The only problem with workplace grammar Nazis is that not nearly enough of them get strung up by their dangling modifiers and are then beaten to death with a sock full of Oxford commas.
Oh, you know the type, the type that revel in revealing—loudly and publicly—the teeniest, tiniest transgression from the King’s English. The who-whomers. The pronoun-antecedent vigilantes. The double-space-after-a-period police. And of course those prickly wicklies that cling to arcane rules from high-school composition class, like never starting a sentence with a conjunction or ending it with a preposition, or any other ridiculous restraint they can think of.
See, see what we did there?
Yes, we can all agree that Dante has a separate circle in hell for these red-pen brown-shirts. But while we are business people in the casino industry and not copy editors at a publishing house, that doesn’t mean we can’t shore up our writing and speaking skills. So, with that as our charge and with tongue planted firmly in cheek, here are the top five blunders to avoid.
And if you have a favorite foible to add, do so in the comments section.
Me, Myself and I
This trips up more people—smart, educated, accomplished people—than ankle-high piano wire at a square dance. Which, when you think about it, is kind of a bad idea, but, when you think about it a bit longer, would actually be fun to watch. Nevertheless…
Refer to Strunk & White for the official do’s and don’ts, but here’s the quick and dirty dissertation: “I” starts the sentence, but it ends with “me.” I went to the cage to get the marker; or they brought the marker to me. As for “myself,” it’s usually immediately after “I” and a verb, whether passive or active. I gave myself a haircut. I am, myself, an egomaniac.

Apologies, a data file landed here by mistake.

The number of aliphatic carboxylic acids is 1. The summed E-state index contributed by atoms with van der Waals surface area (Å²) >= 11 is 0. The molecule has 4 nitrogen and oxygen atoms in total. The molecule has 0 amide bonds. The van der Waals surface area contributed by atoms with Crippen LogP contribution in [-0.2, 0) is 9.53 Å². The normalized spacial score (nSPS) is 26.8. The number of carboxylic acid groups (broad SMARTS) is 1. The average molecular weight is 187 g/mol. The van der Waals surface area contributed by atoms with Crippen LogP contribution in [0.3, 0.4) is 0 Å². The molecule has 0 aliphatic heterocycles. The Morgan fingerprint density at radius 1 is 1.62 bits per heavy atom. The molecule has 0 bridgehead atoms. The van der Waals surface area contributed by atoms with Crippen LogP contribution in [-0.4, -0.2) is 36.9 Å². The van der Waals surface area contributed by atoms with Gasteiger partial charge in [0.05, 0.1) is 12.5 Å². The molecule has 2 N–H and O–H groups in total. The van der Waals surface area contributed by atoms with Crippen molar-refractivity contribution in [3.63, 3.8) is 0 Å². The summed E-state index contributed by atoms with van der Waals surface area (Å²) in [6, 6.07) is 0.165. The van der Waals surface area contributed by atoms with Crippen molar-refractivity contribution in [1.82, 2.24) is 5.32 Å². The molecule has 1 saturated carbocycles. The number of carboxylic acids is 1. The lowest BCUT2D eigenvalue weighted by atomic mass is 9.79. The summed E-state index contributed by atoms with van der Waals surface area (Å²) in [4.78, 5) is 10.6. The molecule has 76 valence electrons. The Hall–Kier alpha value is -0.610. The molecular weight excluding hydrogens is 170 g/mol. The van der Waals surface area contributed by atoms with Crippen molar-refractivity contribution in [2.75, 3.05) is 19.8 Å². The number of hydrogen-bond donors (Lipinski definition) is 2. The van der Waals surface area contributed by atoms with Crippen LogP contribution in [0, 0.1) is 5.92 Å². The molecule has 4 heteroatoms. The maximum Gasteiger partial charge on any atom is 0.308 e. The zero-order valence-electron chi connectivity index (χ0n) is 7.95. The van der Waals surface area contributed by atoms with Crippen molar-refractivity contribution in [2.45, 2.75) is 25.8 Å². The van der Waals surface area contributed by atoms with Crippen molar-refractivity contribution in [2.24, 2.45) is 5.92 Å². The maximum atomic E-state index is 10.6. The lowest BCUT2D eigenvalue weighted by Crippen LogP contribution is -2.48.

That last one was illustrative, not illuminative, by the way.
Now, these rules are pretty easy to follow when there are no other pronouns in the sentence, just as driving is pretty easy when there are no other cars on the road. But things get hairy quickly when there’s traffic, when there are other pronouns to steer around.
The trick is to forget about those hims, hers and theys, and operate per usual. She and I went to the cage to get the marker; or they brought the marker to him and me. Note the other pronoun always goes first. As for myself, it doesn’t play well with others. You’d be hard pressed to say a sentence that has a third-person pronoun and myself close to each other. She gave myself a bad review and he wanted to see myself get help are closer to gibberish than English.
The language may be dead, but its abbreviations live on. Here they are: “i.e.” (id est) means “in other words” or “that is to say,” while “e.g.” (exempli gratia) means “for example.” Used in a sentence, it could look like this: When dealing with a grammar Nazi (i.e., an SOB POS) in the workplace, feel free to get Medieval on his ass (e.g., draw and quarter, burn at the stake, pluck out fingernails).
What The H?
Let’s speak this now and forever hold our peace, not piece. The former is an advisable rule of thumb and the latter is a misdemeanor if done in public. “Height” ends with a “t” sound. They haven’t pronounced it “th” for 200 years. So unless you and Doc Brown find a DeLorean and take it back to 1721, make sure the “h” stops here.
Take a look at this list… and then immediately forget it. Because while each of these words may look like a word, they are actually not words.
- Alright (but making it two words is “all right”)
- Guys’s as the possessive plural of guy (e.g. What is your guys’s opinion of my idea?)
What Do You Mean?
Not to sound like the demon baby of Webster and Roget, but here’s a rapid-fire spray of innocent word misusage you’ve no doubt heard around the boardroom table: prodigal means wasteful, not returning; envy and jealousy are not the same thing; same goes for less and fewer, further and farther; unique means one of a kind (complimenting—not complementing, mind you—something by calling it “very unique” is on par with congratulating a woman for being “somewhat pregnant”).
And “irony” is not “coincidence,” as Weird Al Yankovic sings in “Word Crimes,” the parody of Robin Thicke’s “Blurred Lines.”
You know what? You could have actually skipped reading this column and watched the video. It’s on YouTube, and it pretty much covers all of this in a much more entertaining manner.
Oops. Probably should have mentioned that up front.